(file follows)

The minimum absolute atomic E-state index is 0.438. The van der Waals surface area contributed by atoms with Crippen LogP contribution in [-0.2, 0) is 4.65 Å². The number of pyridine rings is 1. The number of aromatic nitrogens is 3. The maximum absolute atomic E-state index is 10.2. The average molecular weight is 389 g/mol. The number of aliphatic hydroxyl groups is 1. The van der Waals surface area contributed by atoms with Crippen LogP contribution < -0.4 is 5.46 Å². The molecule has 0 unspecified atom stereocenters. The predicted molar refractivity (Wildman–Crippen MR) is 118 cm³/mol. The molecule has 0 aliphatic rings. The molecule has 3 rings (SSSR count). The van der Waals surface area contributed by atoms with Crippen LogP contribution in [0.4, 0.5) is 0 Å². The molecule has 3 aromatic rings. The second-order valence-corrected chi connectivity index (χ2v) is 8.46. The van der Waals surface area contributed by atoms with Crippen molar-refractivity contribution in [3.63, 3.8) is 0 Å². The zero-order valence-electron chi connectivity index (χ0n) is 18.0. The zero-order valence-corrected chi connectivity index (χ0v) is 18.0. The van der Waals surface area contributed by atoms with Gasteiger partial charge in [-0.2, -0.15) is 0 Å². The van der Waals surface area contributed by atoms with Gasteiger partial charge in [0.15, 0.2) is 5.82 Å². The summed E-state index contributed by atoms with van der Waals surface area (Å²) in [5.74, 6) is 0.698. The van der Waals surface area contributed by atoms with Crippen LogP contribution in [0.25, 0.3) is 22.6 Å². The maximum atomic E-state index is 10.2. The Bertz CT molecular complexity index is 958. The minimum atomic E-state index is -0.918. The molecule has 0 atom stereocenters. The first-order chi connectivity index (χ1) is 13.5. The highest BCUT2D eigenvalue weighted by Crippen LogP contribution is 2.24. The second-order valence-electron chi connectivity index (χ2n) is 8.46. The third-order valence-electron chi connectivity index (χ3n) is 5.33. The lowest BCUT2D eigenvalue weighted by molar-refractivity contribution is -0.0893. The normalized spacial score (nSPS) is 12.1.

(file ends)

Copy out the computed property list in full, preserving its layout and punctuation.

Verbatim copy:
The minimum absolute atomic E-state index is 0.438. The van der Waals surface area contributed by atoms with Crippen LogP contribution in [-0.2, 0) is 4.65 Å². The number of pyridine rings is 1. The number of aromatic nitrogens is 3. The maximum absolute atomic E-state index is 10.2. The average molecular weight is 389 g/mol. The number of aliphatic hydroxyl groups is 1. The van der Waals surface area contributed by atoms with Crippen LogP contribution < -0.4 is 5.46 Å². The molecule has 0 unspecified atom stereocenters. The predicted molar refractivity (Wildman–Crippen MR) is 118 cm³/mol. The molecule has 0 aliphatic rings. The molecule has 3 rings (SSSR count). The van der Waals surface area contributed by atoms with Crippen LogP contribution in [0.4, 0.5) is 0 Å². The molecule has 3 aromatic rings. The second-order valence-corrected chi connectivity index (χ2v) is 8.46. The van der Waals surface area contributed by atoms with Crippen molar-refractivity contribution in [3.63, 3.8) is 0 Å². The zero-order valence-electron chi connectivity index (χ0n) is 18.0. The zero-order valence-corrected chi connectivity index (χ0v) is 18.0. The van der Waals surface area contributed by atoms with Gasteiger partial charge in [-0.2, -0.15) is 0 Å². The van der Waals surface area contributed by atoms with Gasteiger partial charge in [0.15, 0.2) is 5.82 Å². The summed E-state index contributed by atoms with van der Waals surface area (Å²) in [5.74, 6) is 0.698. The van der Waals surface area contributed by atoms with Crippen LogP contribution in [0.25, 0.3) is 22.6 Å². The maximum atomic E-state index is 10.2. The Bertz CT molecular complexity index is 958. The minimum atomic E-state index is -0.918. The molecule has 0 atom stereocenters. The first-order chi connectivity index (χ1) is 13.5. The highest BCUT2D eigenvalue weighted by Crippen LogP contribution is 2.24. The second-order valence-electron chi connectivity index (χ2n) is 8.46. The third-order valence-electron chi connectivity index (χ3n) is 5.33. The lowest BCUT2D eigenvalue weighted by molar-refractivity contribution is -0.0893. The normalized spacial score (nSPS) is 12.1.